Worse than Boston? Magic’s effort makes you wonder

AP Photo/DayLifeIt probably is not a good thing to be pining for a game that set franchise lows for offensive futility. Maybe this game was not as bad as the brick-fest Orlando laid in Beantown in January. It sure seemed like the effort and energy level though was about as low as it had been all season.

Stan Van Gundy, Dwight Howard and the whole team had no answer for the sudden and utter collapse offensively and defensively from Orlando in the second and third quarters. Dante Marchitelli of Sun Sports reported in one early timeout in the third quarter Stan Van Gundy asked his team what was the matter followed by Dwight Howard imploring his team to play better if they wanted to win.

At that point the lead was hovering around 20 points and a comeback was still possible. Then things got worse.

Perhaps capitalized by a lazy outlet pass from Howard to Jameer Nelson that was easily picked off by a stealthy J.R. Smith and converted into a 3-pointer, New York built as much as a 39-point lead — you read that right, 39 points — and easily won 108-86 at Madison Square Garden on Wednesday.

Score Off. Rtg. eFG% O.Reb.% TO% FTR
Orlando 86 95.1 51.4 21.4 19.1 37.7
New York 108 123.7 57.6 39.0 12.6 14.1

The only thing that made the score look even somewhat decent was a great, hard effort from the bench players and the guys who don’t normally play. And the Knicks going hero ball and allowing the Magic to entertain the idea of a crazy comeback. Those were just dreams, because with the way the Magic approached the second and third quarters, where they gave up a 12-0 run and a 21-0 run, there was no chance of coming back.

Yes, New York made a lot of shots that are abnormal for the team. Iman Shumpert scored a career-high 25 points and hit on 4 of his 10 3-point attempts — he is a 27.6 percent 3-point shooter on the year — and Baron Davis had 11 points in what could have been his best game in a Knicks uniform. New York also went ballistic 24 assists on 43 field goal makes, 50.6 percent shooting 12 3-point field goals.

Everything the Knicks did worked. They made difficult shots, they got the ball moving around the perimeter well. Their offense had rhythm and flow. Carmelo Anthony did what he did best and scored on his isolations, forcing the Magic to dig down hard on double teams. He scored 25 points on 9-for-15 shooting, but more importantly loosened the defense enough to open up those opportunities for the shooter like Shumpert and Steve Novak, who also hit four 3-pointers.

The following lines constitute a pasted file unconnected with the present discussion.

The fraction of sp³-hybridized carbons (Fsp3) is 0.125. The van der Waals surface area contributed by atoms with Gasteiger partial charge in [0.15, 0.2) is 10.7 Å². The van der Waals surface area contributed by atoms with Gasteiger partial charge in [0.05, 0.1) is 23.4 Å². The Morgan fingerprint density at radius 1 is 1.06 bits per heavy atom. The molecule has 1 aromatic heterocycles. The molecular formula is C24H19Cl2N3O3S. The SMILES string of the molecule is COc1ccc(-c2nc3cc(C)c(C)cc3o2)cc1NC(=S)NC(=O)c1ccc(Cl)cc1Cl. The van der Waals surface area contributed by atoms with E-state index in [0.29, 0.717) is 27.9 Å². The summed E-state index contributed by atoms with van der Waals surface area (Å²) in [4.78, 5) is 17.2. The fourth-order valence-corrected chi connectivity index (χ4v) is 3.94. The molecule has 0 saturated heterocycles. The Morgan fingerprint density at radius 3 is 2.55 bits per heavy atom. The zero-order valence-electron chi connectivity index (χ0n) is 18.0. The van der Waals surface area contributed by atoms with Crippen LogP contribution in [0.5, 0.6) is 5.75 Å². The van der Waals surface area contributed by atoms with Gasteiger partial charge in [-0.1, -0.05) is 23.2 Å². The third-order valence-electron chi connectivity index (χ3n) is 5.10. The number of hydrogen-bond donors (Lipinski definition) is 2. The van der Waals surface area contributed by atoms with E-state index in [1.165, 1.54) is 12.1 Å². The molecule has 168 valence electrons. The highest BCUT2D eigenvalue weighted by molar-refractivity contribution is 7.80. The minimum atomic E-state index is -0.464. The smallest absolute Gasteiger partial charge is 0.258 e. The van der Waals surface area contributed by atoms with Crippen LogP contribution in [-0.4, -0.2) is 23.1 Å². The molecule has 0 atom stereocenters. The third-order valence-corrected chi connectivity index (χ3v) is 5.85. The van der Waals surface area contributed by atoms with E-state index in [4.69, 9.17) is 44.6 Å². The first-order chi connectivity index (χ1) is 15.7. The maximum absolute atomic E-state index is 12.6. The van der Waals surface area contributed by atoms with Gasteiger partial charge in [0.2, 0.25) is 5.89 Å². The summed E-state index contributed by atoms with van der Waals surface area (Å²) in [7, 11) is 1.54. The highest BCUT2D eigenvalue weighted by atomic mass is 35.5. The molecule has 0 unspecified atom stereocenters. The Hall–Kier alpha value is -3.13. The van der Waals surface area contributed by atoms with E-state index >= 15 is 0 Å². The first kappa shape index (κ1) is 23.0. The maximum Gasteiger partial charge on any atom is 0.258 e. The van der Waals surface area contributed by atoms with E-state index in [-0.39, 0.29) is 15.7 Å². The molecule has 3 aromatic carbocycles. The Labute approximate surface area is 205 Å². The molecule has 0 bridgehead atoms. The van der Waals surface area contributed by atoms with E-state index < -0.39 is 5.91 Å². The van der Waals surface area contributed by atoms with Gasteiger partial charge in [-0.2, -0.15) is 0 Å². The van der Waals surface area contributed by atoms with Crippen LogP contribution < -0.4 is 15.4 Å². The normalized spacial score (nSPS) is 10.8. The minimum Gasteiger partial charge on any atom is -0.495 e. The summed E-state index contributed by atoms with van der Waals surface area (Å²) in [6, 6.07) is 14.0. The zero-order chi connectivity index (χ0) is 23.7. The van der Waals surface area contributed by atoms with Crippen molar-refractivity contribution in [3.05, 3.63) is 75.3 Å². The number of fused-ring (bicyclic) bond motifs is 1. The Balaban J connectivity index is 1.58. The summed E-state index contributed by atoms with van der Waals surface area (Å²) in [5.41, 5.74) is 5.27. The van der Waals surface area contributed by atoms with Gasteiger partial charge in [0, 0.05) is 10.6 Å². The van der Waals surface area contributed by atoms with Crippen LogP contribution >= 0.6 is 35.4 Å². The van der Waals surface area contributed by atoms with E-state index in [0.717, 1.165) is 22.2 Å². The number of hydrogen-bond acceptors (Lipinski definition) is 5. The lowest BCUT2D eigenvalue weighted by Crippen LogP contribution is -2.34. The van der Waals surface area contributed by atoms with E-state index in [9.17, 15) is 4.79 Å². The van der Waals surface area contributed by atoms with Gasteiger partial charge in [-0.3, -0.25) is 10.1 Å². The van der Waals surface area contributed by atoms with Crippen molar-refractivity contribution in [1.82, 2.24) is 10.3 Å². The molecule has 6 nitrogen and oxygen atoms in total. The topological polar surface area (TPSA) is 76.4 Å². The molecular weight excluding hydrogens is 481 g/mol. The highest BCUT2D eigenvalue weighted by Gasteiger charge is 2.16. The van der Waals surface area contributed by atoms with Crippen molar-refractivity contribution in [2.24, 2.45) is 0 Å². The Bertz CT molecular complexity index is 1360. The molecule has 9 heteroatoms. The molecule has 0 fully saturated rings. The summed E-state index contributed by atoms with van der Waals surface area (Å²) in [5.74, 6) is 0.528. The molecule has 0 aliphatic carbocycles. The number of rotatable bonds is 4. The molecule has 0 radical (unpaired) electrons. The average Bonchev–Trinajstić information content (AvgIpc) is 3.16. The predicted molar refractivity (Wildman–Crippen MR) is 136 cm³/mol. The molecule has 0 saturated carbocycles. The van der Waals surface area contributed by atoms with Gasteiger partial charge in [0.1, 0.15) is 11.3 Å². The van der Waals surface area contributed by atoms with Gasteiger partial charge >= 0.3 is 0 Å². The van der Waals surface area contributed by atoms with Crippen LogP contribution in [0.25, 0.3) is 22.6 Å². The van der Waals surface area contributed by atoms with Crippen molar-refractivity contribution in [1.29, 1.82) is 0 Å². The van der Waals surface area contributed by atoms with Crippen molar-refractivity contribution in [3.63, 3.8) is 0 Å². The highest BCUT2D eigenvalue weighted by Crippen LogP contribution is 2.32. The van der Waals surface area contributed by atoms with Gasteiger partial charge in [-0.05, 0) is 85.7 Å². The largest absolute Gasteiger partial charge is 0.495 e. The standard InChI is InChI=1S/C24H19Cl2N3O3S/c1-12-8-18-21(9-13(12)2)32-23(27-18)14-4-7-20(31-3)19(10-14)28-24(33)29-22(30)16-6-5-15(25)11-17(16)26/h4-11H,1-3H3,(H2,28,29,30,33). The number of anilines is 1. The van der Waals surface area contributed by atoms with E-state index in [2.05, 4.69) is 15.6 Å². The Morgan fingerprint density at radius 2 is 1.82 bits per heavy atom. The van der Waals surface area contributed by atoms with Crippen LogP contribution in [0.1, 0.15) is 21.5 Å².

They employed the Magic strategy perfectly, in other words.

Early on it looked like Orlando would at least be able to score with New York. Jameer Nelson had 11 of his 17 points in the first quarter and got himself going by attacking the basket. The ball moved beautifully inside-out and the Magic were not settling for any shots. Even if this was not to be their shooting night, the Magic could have been all right with a better overall effort.

Getty Images/DayLifeOrlando did score 29 points in the first quarter.

The wheels fell off though in the second quarter. What was once an eight-point lead was overtaken and expanded on as the Magic simply could not get any offense with the second unit of Chris Duhon-J.J. Redick-Hedo Turkoglu-Ryan Anderson-Glen Davis out on the floor. Luckily New York missed shots during this stretch so things did not become worse.

The Knicks though still took a 16-point lead into the locker room. That was because the starters could not bring much more to the plate. Orlando had just 12 points in the second quarter and 30 points total in the middle two quarters. New York had 65 points in that time.

That is just pure domination. And the scoreboard, the Magic’s on-court demeanor, the lack of desperation and will just expressed that.

The team was simply at a loss in trying to describe why the team lacked so much effort in this game. And, more importantly, why this is a continuing trend and theme for this season.

Orlando does not have games like this every time there is a question of effort. But the Magic have had games like this far too often for a team that holds itself out to be a title contender. Orlando continues to be the hardest team to peg — at one moment looking absolutely dominant on both ends and the other looking absolutely clueless.

It might be late, but Stan Van Gundy has to do something to find a way to keep his team energized. And the players have to find a way to keep themselves energized and playing hard. Games like Wednesday night’s simply cannot happen when the games start to count in less than a month.

Philip Rossman-Reich

About Philip Rossman-Reich

Philip Rossman-Reich is the managing editor for Crossover Chronicles and Orlando Magic Daily. You can follow him on twitter @OMagicDaily

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